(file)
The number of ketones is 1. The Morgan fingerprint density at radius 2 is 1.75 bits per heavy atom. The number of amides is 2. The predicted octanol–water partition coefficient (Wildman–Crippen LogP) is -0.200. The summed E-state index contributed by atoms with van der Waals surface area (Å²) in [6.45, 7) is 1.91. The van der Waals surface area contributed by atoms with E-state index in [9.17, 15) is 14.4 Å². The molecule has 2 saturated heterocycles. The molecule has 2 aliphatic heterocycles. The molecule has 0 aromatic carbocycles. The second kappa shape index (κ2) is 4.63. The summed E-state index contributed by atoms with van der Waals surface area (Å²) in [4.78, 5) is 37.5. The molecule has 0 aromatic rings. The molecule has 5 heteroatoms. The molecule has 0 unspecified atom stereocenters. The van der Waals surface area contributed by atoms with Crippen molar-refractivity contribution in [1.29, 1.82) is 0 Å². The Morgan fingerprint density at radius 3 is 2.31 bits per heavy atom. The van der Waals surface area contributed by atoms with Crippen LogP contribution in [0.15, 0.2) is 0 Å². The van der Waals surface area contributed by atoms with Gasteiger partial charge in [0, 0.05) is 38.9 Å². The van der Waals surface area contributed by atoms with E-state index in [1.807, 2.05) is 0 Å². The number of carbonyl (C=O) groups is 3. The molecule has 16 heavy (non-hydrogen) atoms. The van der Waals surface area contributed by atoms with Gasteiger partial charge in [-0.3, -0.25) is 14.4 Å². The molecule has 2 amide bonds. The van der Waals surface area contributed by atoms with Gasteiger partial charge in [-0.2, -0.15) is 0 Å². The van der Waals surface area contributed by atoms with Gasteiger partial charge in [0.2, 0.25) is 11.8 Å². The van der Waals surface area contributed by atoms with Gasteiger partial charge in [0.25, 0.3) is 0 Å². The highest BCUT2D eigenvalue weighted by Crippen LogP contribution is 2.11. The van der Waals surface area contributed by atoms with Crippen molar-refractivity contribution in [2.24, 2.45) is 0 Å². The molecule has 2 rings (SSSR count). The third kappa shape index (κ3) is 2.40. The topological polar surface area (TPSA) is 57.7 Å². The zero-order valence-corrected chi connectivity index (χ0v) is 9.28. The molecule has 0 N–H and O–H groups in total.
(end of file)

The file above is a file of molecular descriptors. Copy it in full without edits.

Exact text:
The number of ketones is 1. The Morgan fingerprint density at radius 2 is 1.75 bits per heavy atom. The number of amides is 2. The predicted octanol–water partition coefficient (Wildman–Crippen LogP) is -0.200. The summed E-state index contributed by atoms with van der Waals surface area (Å²) in [6.45, 7) is 1.91. The van der Waals surface area contributed by atoms with E-state index in [9.17, 15) is 14.4 Å². The molecule has 2 saturated heterocycles. The molecule has 2 aliphatic heterocycles. The molecule has 0 aromatic carbocycles. The second kappa shape index (κ2) is 4.63. The summed E-state index contributed by atoms with van der Waals surface area (Å²) in [4.78, 5) is 37.5. The molecule has 0 aromatic rings. The molecule has 5 heteroatoms. The molecule has 0 unspecified atom stereocenters. The van der Waals surface area contributed by atoms with Crippen molar-refractivity contribution in [1.29, 1.82) is 0 Å². The Morgan fingerprint density at radius 3 is 2.31 bits per heavy atom. The van der Waals surface area contributed by atoms with Crippen LogP contribution in [0.15, 0.2) is 0 Å². The van der Waals surface area contributed by atoms with Gasteiger partial charge in [0, 0.05) is 38.9 Å². The van der Waals surface area contributed by atoms with E-state index in [1.807, 2.05) is 0 Å². The number of carbonyl (C=O) groups is 3. The molecule has 16 heavy (non-hydrogen) atoms. The van der Waals surface area contributed by atoms with Gasteiger partial charge in [-0.3, -0.25) is 14.4 Å². The molecule has 2 amide bonds. The van der Waals surface area contributed by atoms with Gasteiger partial charge in [-0.2, -0.15) is 0 Å². The van der Waals surface area contributed by atoms with Gasteiger partial charge in [0.2, 0.25) is 11.8 Å². The van der Waals surface area contributed by atoms with Gasteiger partial charge in [0.25, 0.3) is 0 Å². The highest BCUT2D eigenvalue weighted by Crippen LogP contribution is 2.11. The van der Waals surface area contributed by atoms with Crippen molar-refractivity contribution in [2.24, 2.45) is 0 Å². The molecule has 2 rings (SSSR count). The third kappa shape index (κ3) is 2.40. The topological polar surface area (TPSA) is 57.7 Å². The zero-order valence-corrected chi connectivity index (χ0v) is 9.28. The molecule has 0 N–H and O–H groups in total.